1.2 The benefits of International Trade Some of the benefits countries accrue from trading with each other include; I.Export of goods and services is used as a means to finance imports of those products a country can’t produce within its boarders. II.Exports represent an injection of demand into the circular flow of income III.There is an improvement in economic welfare if countries specialize in the products in which they have a comparative advantage and then trade with other nations IV.Trade allows firms to exploit scale economies by operating in larger markets.
Economies of scale lead to lower average costs of production that might be passed onto consumers V.International competition stimulates higher efficiency - particularly for domestic monopolies. VI.Free trade provides greater choice for consumers and competition helps keep prices down. VII.Imports can help to satisfy excess demand from consumers - acting as a safety valve for the economy. A trade deficit during an economic boom helps to reduce demand-pull inflation VIII.Trade in ideas stimulates product and process innovations that generates better products 1.3 Disadvantages of international trade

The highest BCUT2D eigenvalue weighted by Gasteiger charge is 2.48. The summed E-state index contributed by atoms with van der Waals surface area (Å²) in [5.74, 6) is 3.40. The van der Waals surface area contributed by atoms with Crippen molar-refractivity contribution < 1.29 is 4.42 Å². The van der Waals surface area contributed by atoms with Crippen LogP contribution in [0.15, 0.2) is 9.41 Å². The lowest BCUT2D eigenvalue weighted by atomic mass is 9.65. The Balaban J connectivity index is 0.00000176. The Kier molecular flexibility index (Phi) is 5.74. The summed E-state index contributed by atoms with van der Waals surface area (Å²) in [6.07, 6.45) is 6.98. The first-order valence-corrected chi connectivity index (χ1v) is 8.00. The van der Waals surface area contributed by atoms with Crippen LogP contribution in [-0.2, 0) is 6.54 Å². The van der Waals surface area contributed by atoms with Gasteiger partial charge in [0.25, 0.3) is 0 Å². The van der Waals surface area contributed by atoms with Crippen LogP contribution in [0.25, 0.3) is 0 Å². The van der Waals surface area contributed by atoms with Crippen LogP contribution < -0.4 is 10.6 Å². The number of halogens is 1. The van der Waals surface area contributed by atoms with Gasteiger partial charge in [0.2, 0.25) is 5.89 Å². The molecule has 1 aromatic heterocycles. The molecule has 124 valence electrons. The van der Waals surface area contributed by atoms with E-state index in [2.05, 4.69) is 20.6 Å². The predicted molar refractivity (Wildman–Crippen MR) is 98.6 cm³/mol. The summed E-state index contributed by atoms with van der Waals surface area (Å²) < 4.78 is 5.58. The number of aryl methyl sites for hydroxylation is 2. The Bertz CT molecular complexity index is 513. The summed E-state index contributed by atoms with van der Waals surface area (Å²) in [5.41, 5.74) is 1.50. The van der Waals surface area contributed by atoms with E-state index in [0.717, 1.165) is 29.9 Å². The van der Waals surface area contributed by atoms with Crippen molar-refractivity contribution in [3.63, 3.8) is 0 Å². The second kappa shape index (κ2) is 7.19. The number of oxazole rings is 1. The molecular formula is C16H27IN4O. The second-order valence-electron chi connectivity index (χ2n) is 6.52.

Some disadvantages of trade are; I.Dependence may occur of one country on another. II.Smaller and local countries do not get to enjoy the international trade. III.International trade does not reduce the standard of living; it increases it, for all countries involved. IV.Firms that are not familiar with the trade rules and policies of overseas markets, will inevitably run into a wall, and may even encounter fraud.. V.Trade between countries only confer economic advantages when negotiated with countries which are significant trading partners
2.0 Trade Relations between Kenya and China and reasons why the two countries are trading; The People's Republic of China established the diplomatic relations with the Republic of Kenya on December 14, 1963. In the initial days of the establishment the relations between the two countries saw a fair development. After 1965, the relation of the two countries was lowered to be at the chargé d'affaires level and towards the beginning of 1970s it gradually returned to normal.